Bernard Rose’s 1992 cult-classic Candyman has entered public discourse again after the recent success of the 2021 sequel directed by Nia DaCosta. The film revolves around an urban legend about the ghost of an artist whose bloody roots could be traced back to the horrors of slavery. The mythological figure of the Candyman is rediscovered by a student in Chicago whose research areas include urban folklore.
Rose wanted to make a sequel himself, but it never came to fruition. While commenting on the project, Rose said: “Quite radical. It was not directly following on from the story [of the first film] at all. But following on from the idea of the mythical ‘bogeyman’, and what its origins were. What it is about these sort of figures in history and in society that’s so universal and terrifying. You want to have this hurt, wounded, but terrifying brutal killer. And we’re still fascinated with this. Every show on Netflix is about a serial killer, right?”.
Adding, “I wanted to make something that basically would be about, as it were, the ghost of Jack the Ripper in modern London. The idea that he was this sort of mythical figure that kind of haunted…the East End. We’re talking about the London of the early ’90s [which] still had these really soot-stained, really derelict areas where prostitutes would hang out on the street corners. No different from the 1880s. It still had that almost kind of Hogarthian feel about it, that was kind of disturbing.”
DaCosta’s new Candyman stars Yahya Abdul-Mateen II, a visual artist in Chicago who decides to live in a gentrified Chicago neighbourhood with his girlfriend but ends up rediscovering the lost figure of Candyman. Before the 2021 film, there were two standalone sequels, but this is the one that continues the investigations of the 1992 sequel and acknowledges its enormous legacy in the world of horror.
The first connection between the original film and the 2021 sequel is the character of Anthony himself. In the 1992 version, he was kidnapped by Candyman, and the new film chronicles his life in the future, where we see him as an artist whose artistic career has come to a standstill. Although he never learnt of his past connection with Candyman as he was growing up, Candyman finds him all over again.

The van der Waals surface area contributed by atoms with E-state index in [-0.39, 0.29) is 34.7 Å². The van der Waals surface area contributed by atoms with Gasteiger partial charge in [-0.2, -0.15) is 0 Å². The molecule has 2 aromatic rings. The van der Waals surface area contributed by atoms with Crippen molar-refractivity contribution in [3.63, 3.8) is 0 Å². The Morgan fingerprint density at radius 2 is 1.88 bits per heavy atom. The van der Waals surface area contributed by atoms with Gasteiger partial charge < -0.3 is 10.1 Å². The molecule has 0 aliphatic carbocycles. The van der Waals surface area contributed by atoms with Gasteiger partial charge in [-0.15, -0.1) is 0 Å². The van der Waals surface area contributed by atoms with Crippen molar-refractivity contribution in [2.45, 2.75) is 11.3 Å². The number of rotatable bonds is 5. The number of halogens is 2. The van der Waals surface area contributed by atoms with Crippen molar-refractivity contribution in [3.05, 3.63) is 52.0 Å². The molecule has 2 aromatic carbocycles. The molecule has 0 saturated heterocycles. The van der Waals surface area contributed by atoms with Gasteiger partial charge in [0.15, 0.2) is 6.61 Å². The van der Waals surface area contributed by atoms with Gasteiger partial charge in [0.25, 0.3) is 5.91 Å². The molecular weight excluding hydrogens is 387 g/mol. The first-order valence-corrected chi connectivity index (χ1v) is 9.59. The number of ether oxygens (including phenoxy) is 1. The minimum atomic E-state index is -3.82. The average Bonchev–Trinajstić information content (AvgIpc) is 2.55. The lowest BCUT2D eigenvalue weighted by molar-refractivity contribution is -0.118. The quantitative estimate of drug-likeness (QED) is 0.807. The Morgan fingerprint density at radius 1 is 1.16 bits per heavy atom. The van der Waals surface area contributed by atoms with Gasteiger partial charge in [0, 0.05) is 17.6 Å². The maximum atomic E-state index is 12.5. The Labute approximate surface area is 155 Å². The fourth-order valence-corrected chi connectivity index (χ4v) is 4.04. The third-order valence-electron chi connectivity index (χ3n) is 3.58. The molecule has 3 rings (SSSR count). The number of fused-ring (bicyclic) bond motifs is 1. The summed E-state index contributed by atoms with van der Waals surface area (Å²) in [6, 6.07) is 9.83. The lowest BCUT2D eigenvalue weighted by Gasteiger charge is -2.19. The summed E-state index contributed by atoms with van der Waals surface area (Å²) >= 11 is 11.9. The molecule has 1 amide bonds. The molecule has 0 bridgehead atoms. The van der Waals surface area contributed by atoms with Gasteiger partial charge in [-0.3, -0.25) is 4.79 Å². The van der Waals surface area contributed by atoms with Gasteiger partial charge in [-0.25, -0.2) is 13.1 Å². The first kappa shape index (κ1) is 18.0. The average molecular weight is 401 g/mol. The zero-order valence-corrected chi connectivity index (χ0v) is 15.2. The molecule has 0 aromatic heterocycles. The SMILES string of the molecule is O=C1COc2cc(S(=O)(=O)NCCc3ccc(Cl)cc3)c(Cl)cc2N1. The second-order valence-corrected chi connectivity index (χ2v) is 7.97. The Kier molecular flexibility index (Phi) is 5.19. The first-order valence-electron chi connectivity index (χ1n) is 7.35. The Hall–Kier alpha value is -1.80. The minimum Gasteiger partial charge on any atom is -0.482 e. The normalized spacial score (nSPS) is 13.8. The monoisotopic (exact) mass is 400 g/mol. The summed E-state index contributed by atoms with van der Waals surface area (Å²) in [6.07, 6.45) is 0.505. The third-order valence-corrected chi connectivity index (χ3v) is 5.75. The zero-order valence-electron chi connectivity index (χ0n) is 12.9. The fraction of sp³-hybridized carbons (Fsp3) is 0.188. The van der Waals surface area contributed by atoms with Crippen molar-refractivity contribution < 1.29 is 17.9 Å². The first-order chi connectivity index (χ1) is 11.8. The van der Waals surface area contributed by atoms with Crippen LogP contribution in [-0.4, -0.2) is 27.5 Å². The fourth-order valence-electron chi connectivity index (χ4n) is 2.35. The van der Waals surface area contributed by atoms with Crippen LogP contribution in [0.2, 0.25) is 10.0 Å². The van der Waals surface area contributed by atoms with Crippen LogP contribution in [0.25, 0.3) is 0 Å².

More importantly, DaCosta’s Candyman provides some vital information about the exact nature of the elusive figure of Candyman. He is not just one person – Daniel Robitaille but a recurring figure in the historical consciousness. Candyman is a self-propagating mythology that consumes anyone who comes into contact, incorporating them as subjects into the framework of Candyman’s legend. That’s exactly why Anthony finds himself falling into the realm of insanity, transformed into yet another Candyman.
“Huge fan of the original film, but what I wanted to keep was the romantic nature of Candyman,” DaCosta acknowledged. “I think there’s something really interesting about that, that they did the first film. I loved the way he was this darkly romantic, Gothic sort of antihero character. I wanted to keep those layers to him. But then also it was just important, again, to expand on who he was, what that meant.“
Adding, “I think Candyman is a monster, for sure. I think, in some ways, he can also be an antihero. I think he’s multifaceted. For me, he represents how we change people from people into idols, or martyrs, or icons, or representations of a thing, as opposed to living, breathing human beings. He’s a monster. It’s a horror movie. He’s a villain of a sort, but we want it to deconstruct who decided he was a monster, who gave him that name, and how did he get there in the first place.”